Overview

Dineo Seshee Bopape’s recent constellation of sculptures reflects on a South African protest song that envisioned the country’s struggle against apartheid as part of a larger pursuit of liberation across the continent. Part of her investigation, +/- 1791 (monument to the haitian revolution 1791) (2016–17) draws parallels between the political liberation of a land, spiritual liberation through revolt, and the biological sustenance and sense of nurturing offered by the earth. Inspired by Haiti’s revolution against French colonial rule, the work explores how the revolt is said to have been precipitated by a voodoo ceremony that called for Haitians to revolt against their oppressors.

Bopape’s -/+1791 is comprised of various elements that draw on Afro-diasporic spiritual aesthetics. Herbs local to Sharjah with healing and protective properties are used along with minerals such as gold leaf, oils and earth collected from Marikana (South Africa), Egypt, Morocco, the Democratic Republic of the Congo and Palestine, amongst other places. Clay recalls the material potential to shape rocks, which could be either thrown or used to build. The repurposed plastic and glass bottles contain seawater, which has healing properties, and petrol, which is highly combustive. Along with the combustive property of the fuel is its potential second function as a medium of spirituality—it can release the spirit from bondage. Reflecting on both the healing and destructive power of materials in her work, Bopape explores how revolutions do not simply appear as political fights or socio-historical processes, but rather emerge from personal and spiritual practices that are pushed into more public realms.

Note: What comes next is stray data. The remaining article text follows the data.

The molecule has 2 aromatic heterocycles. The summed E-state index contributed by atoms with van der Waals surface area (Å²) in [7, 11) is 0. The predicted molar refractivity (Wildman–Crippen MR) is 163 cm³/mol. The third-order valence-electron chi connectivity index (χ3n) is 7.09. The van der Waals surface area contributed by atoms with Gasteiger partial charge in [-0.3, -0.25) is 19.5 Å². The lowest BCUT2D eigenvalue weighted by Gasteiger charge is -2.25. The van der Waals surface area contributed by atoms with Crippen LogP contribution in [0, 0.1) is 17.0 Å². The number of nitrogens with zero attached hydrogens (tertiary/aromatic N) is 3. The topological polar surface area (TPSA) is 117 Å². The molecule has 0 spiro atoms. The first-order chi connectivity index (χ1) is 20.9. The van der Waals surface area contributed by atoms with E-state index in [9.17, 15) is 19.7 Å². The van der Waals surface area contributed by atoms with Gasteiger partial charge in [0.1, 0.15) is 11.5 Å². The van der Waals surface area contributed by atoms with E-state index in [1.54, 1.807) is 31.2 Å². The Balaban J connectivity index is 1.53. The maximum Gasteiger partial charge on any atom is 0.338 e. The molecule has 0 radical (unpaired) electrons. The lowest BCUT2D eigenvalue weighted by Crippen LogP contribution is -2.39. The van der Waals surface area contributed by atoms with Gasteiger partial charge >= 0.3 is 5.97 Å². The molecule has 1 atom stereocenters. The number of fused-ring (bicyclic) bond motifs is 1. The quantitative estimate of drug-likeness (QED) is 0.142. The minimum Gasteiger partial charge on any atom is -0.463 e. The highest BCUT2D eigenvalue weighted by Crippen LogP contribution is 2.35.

This project was part of Sharjah Biennial 13.

+/- 1791 (monument to the haitian revolution 1791)

Dineo Seshee Bopape
2016/2017

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+/- 1791 (monument to the haitian revolution 1791) Image

Dineo Seshee Bopape
2016/2017

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Dineo Seshee Bopape
2016/2017

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